• Agathe Christie and PD James
  • Harry Potter, Lord of the Rings and Stephen King
  • CS Lewis and the His Dark Materials triology
  • James Herriot, David Taylor, Gerald Durrell
  • Tom Clancy, Dan Brown and various trashy thrillers

I think that's an acceptably broad spectrum. Pretty much the only things that are banned are chick-lit and misery memoirs.
TrillianAstra · 24/05/2011 20:22

Most of our books are mine, and there is a lot of fantasy and sci-fi, which are apparently typically male. But Delusions of Gender and some crappy vampire shit would give me away as a woman.

Is it that women could easily read male-type books but that men would never have any female-type books?

So the same way if a person was described as wearing jeans and a red t-shirt and converse they could be male or female, but if they were wearing a skirt and heels then you would assume they were female.

NacMacFeegle · 24/05/2011 20:32

Mine are mostly sci-fi, some music bios, a lot of books about language. The Enid Blytons might give me away though :p

MillyR · 24/05/2011 20:38

The only highly gendered books in our house are record collecting books, feminist books and as Trillian put it, a bit of dodgy vampire fiction (NOT Twilight).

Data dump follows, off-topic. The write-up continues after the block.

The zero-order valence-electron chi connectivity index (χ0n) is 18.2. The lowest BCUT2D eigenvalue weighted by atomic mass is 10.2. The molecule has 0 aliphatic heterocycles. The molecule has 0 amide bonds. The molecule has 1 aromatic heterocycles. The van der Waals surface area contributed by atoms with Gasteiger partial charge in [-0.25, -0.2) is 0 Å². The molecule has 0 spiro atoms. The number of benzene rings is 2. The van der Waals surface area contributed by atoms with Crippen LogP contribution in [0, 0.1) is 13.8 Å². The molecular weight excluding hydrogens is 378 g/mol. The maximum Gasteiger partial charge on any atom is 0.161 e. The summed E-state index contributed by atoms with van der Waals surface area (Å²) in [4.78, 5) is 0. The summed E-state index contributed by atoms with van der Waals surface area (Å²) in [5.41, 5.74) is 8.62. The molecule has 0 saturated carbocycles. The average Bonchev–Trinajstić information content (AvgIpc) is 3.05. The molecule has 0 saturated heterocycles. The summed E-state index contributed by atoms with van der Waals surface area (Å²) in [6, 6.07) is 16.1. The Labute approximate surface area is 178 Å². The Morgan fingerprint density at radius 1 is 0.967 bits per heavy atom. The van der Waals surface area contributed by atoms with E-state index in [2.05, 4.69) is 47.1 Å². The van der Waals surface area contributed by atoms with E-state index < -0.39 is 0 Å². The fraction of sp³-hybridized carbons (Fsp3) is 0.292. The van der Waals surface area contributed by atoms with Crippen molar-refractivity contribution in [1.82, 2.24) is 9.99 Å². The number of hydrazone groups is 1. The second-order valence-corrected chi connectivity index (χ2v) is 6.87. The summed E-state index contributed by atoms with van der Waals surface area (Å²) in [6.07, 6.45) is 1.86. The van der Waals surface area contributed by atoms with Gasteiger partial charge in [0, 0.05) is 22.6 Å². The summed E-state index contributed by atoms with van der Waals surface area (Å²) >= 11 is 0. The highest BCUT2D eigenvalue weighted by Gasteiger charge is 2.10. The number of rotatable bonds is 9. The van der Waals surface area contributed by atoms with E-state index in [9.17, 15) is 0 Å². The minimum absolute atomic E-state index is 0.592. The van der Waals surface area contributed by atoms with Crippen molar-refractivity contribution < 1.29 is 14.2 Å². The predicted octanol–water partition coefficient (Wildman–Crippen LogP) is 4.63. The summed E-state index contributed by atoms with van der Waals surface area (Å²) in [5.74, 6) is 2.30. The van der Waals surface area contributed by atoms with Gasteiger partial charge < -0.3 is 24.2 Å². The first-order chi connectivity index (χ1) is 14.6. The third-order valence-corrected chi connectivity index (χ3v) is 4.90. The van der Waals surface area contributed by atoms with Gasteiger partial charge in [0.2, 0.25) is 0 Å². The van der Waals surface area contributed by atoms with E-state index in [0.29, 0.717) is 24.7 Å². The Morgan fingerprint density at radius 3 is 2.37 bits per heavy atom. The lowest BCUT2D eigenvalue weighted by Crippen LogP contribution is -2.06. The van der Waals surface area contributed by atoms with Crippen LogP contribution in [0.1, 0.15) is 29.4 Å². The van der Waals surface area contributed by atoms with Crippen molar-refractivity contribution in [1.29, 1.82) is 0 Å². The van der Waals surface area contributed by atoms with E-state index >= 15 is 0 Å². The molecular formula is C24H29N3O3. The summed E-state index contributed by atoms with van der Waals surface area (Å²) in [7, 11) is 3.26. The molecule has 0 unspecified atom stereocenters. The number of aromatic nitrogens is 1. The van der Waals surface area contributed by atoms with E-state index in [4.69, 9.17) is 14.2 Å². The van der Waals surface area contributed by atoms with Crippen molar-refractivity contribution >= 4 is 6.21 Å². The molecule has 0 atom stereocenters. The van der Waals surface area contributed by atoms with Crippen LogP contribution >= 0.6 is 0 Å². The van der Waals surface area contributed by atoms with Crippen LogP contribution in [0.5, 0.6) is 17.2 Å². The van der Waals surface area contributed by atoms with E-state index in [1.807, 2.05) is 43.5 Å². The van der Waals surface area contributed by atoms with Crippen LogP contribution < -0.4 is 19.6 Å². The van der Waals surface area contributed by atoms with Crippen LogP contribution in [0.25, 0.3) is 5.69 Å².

Having said that, DH has a male friend who only reads fiction if it by a feminist author. His bookshelves are full of feminist books.

Malificence · 24/05/2011 20:40

You must be a Pratchett nut too Nac, do you have a feegle-spotting t-shirt?

tabulahrasa · 24/05/2011 20:44

I don't know, I can't actually think of a genre of book I haven't got some of, though of course some more than others

DP has 2 joke books Confused

InmaculadaConcepcion · 24/05/2011 20:53

DH and I pretty much share the contents of the family bookshelf - we both enjoy fiction and there's no particular gender bias in our choices of author. I probably read crime fiction and parenting books more than he does and he's more likely to read political or philosophical non-fiction. But on the whole we massively overlap and often like the same sort of stuff.
He does have a pile of graphic novels and pretty much everything Terry Pratchett ever wrote from before we met. But I happily dip into those when I'm in the mood.

NacMacFeegle · 24/05/2011 20:56

I am a Pratchett nut, yes, I have the postcard but sadly not yet the t-shirt Smile

Most of what I know about the world came from Pratchett and Douglas Adams!

queenbathsheba · 24/05/2011 21:16

Almost all of our books are either reference or text books (we home ed)
Text books from key stage 1 English to A'level biology and Davidson's medicine and everything in between.
Most of my books are factual, History esp the holocaust and 20th century, antiques, furniture restoration, feminism, politics, ethics, social work and a few early 20th century Sci Fi.
A few novels like point counter point, Madame Bovary, but nothing really new and no female authors.
DH reads novels when he does read. DS1 has lots of history books and never reads fiction and DS2 loves fiction.

In short we must be a weird bunch who don't totally conform!

"Having said that, DH has a male friend who only reads fiction if it by a feminist author. His bookshelves are full of feminist books." Milly does he have a cue of women outside his house Grin